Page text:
About this board

Please respond by September 8, 2015.

If you are instead looking to provide feedback on the general strategy process, please visit the main Reading strategy talk page. Otherwise, we would appreciate your answers to the following questions (see kickoff content page for further context) -

Horizon for achieving winning aspiration: 2–5 years

  1. Please help the [foundation:Staff_and_contractors#Reading WMF Reading] Department complete the following sentence: We aspire for a movement where in 2–5 years readers ...
  2. Where should the WMF Reading department focus to fulfill aspiration #1?
    • In which demographics and user segments?
    • On which distribution channel(s) and technological platforms?
    • What types of product categories and services?
    • Across which geographies?
  3. What approach should WMF Reading pursue to achieve success in the focus areas from #2, to deliver on its mission in a way that distinguishes the user experience in a meaningful way?

How do people use our content

Doc James (talkcontribs)

If we knew how people read / used our content it would help the editor community determine how it should be structured.

JHernandez (WMF) (talkcontribs)

As part of the strategy process I believe one of the most important (if not the most) questions we are looking to answer from our readers is "Why are you reading this article?" so that we can learn why they are consuming the content. Is it because of checking a quick fact? Is it to quickly learn about something unknown? (definition & pictures) Is it to deeply research a topic? Is it general reading?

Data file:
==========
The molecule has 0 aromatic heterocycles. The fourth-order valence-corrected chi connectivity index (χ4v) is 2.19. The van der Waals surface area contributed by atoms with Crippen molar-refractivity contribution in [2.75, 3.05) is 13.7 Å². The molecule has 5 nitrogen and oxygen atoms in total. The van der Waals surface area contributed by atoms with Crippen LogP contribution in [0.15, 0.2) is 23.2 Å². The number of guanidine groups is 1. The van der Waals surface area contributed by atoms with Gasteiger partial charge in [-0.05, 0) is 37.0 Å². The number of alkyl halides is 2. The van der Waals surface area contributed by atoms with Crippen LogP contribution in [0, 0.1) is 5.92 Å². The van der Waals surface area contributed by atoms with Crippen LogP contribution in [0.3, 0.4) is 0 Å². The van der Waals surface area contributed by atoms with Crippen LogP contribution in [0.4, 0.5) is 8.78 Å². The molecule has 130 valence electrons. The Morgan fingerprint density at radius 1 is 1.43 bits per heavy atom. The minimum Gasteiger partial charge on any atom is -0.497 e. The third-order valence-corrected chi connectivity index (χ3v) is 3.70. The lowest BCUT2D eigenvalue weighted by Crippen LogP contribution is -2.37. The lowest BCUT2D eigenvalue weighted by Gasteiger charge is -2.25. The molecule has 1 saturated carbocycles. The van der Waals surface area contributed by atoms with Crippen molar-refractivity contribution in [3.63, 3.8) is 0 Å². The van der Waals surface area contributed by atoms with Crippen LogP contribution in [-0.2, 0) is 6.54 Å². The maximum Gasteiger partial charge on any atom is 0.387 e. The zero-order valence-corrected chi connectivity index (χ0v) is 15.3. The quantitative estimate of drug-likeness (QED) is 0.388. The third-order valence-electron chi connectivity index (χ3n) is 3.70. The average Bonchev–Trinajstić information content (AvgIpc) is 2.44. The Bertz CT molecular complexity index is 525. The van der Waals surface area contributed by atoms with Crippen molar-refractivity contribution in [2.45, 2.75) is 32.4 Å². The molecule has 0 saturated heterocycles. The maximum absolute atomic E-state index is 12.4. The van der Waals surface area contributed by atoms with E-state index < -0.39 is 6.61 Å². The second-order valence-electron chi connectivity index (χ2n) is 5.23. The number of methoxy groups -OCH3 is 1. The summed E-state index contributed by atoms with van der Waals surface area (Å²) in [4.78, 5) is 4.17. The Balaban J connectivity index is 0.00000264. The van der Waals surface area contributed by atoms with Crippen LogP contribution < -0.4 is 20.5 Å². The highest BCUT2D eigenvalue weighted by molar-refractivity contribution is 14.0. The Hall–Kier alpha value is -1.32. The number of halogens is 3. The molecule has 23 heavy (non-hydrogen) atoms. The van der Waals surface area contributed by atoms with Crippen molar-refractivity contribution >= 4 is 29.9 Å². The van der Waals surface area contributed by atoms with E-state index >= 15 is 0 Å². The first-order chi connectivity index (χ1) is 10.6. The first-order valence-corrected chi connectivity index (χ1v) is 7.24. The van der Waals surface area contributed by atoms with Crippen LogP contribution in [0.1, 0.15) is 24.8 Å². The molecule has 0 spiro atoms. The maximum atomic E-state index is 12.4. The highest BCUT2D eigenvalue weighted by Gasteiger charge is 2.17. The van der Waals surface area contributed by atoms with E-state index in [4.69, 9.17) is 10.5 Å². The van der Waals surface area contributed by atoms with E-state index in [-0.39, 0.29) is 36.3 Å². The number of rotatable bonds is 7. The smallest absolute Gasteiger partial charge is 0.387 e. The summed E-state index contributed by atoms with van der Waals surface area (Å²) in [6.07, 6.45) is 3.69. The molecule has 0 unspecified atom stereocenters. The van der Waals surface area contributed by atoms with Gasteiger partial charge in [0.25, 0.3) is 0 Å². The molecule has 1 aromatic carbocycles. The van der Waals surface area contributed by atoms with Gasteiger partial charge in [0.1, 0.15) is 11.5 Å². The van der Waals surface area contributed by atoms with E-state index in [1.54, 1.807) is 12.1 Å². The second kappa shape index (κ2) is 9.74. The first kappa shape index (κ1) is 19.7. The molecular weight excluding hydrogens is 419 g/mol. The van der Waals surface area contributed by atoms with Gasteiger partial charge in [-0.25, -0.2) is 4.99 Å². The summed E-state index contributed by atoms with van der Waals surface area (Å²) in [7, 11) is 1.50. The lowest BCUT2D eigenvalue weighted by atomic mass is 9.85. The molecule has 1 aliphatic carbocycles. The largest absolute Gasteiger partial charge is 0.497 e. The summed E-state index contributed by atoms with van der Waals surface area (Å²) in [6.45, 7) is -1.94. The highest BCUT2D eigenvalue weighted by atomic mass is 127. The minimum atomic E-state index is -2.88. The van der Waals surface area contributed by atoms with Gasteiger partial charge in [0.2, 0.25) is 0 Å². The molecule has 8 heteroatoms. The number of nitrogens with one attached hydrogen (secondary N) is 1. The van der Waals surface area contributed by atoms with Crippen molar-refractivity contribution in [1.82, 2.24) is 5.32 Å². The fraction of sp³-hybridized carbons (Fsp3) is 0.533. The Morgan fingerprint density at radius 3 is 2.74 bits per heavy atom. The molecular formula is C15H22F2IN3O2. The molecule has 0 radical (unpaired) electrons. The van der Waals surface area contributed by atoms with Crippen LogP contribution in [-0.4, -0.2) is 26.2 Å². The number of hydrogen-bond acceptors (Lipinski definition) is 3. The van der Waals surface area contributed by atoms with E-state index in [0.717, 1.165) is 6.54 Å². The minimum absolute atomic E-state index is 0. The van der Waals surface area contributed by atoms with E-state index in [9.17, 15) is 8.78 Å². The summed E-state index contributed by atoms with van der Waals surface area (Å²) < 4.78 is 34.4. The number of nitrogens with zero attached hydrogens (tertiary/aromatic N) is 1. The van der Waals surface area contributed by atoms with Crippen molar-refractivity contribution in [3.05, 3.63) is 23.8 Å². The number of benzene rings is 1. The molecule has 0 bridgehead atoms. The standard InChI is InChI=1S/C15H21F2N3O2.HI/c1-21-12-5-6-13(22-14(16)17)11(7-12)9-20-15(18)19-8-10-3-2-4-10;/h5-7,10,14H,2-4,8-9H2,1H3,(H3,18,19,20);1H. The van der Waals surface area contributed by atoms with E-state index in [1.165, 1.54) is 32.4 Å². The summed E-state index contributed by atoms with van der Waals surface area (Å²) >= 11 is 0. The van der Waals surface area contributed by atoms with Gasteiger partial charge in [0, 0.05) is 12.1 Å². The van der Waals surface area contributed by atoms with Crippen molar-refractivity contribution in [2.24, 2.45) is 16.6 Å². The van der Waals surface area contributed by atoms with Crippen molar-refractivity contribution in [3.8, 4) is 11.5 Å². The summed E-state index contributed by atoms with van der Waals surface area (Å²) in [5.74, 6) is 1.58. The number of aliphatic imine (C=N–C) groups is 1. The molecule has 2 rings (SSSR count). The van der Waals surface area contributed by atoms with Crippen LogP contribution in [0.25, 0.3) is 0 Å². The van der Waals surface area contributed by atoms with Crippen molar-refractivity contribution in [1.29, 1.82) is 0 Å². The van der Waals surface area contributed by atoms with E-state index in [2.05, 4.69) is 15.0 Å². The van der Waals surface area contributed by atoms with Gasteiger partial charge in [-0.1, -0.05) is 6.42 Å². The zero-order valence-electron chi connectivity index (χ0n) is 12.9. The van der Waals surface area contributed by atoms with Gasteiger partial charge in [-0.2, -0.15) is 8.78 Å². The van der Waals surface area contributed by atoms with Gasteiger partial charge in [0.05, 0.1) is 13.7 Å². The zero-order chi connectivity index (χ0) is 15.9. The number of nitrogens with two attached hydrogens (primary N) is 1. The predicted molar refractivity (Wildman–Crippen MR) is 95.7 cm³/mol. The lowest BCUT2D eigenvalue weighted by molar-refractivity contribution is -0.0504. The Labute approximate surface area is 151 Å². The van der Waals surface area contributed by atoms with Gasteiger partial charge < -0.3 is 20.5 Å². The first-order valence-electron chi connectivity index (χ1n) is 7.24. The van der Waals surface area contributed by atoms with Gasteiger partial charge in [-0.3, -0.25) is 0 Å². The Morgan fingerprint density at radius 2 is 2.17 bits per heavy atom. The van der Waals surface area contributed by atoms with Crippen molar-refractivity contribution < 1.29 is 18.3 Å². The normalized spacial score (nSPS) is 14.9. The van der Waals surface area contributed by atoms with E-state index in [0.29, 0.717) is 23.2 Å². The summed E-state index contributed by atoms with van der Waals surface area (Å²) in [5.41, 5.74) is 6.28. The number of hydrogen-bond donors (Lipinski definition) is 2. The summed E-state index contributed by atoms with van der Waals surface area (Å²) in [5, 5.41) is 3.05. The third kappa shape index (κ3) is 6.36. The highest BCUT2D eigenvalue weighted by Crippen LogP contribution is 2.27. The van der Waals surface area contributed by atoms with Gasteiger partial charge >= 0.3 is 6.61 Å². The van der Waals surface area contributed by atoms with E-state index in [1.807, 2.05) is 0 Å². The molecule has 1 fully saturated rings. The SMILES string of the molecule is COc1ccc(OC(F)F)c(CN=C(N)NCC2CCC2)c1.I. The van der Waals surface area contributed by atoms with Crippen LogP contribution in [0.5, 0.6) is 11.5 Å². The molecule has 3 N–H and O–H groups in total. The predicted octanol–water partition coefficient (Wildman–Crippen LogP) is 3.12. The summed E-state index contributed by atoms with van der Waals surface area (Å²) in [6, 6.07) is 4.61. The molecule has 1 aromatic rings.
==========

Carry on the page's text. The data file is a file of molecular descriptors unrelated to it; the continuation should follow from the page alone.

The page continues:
It is very important that we start to understand better our readers, to inform and create ways for editors to display the content and create better reading experiences.

This is a great point.

Slowking4 (talkcontribs)

we had reader feedback, but the community was dismissive.

given the lag time for producing content, we might want to think about writing where the readers will be in the future. quickly responding to trending "news" is reactive.

NaBUru38 (talkcontribs)

Our work isn't jsut to let people find what they want to find. We must show readers things that they get interested in reading, even if they didn't try to find them.

Doc James (talkcontribs)

We had an interesting piece that most people do not read beyond the lead. ~~~~

JHernandez (WMF) (talkcontribs)
Reply to "How do people use our content"

Where should the WMF Reading department focus in order to fulfill the aspiration from the sentence below?

Melamrawy (WMF) (talkcontribs)

For instance, taking the example from below: "if you aspire for access to everyone", then you think we should focus solutions that help provide equal experience for everyone regardless of their internet speed? Or we should provide better cross platform support? Or we should focus on certain georgaphies that have least access, currently.

JHernandez (WMF) (talkcontribs)

Focus areas for: We aspire for a movement where in 2-5 years readers have access to excellent reading experiences wherever they are, independently of which country they live in.

- User research should be a primal focus to inform state of reading experiences.

- Design and User experience evangelization on editor communities.

- Excellent content distribution story with lower connectivity. (Better dumps story and better offline reading experiences).

- Understanding different parts of the world and how the content could reach the readers.

- Targeted reader experiences from the same content that adapt and show the content optimized for the readers of a specific segment.

NaBUru38 (talkcontribs)

The WMF Reading Department should develop tools that help Wikimedia editors to improve the reading experience of projects.

Melamrawy (WMF) (talkcontribs)

Thanks @NaBUru38 for your reply. Would you please elaborate examples for such tools?

NaBUru38 (talkcontribs)

For example, wide tables look awful in small screens. There should be a better way of displaying them. For example there should be optional breaks in lists, so the wider the screen, the more columns appear.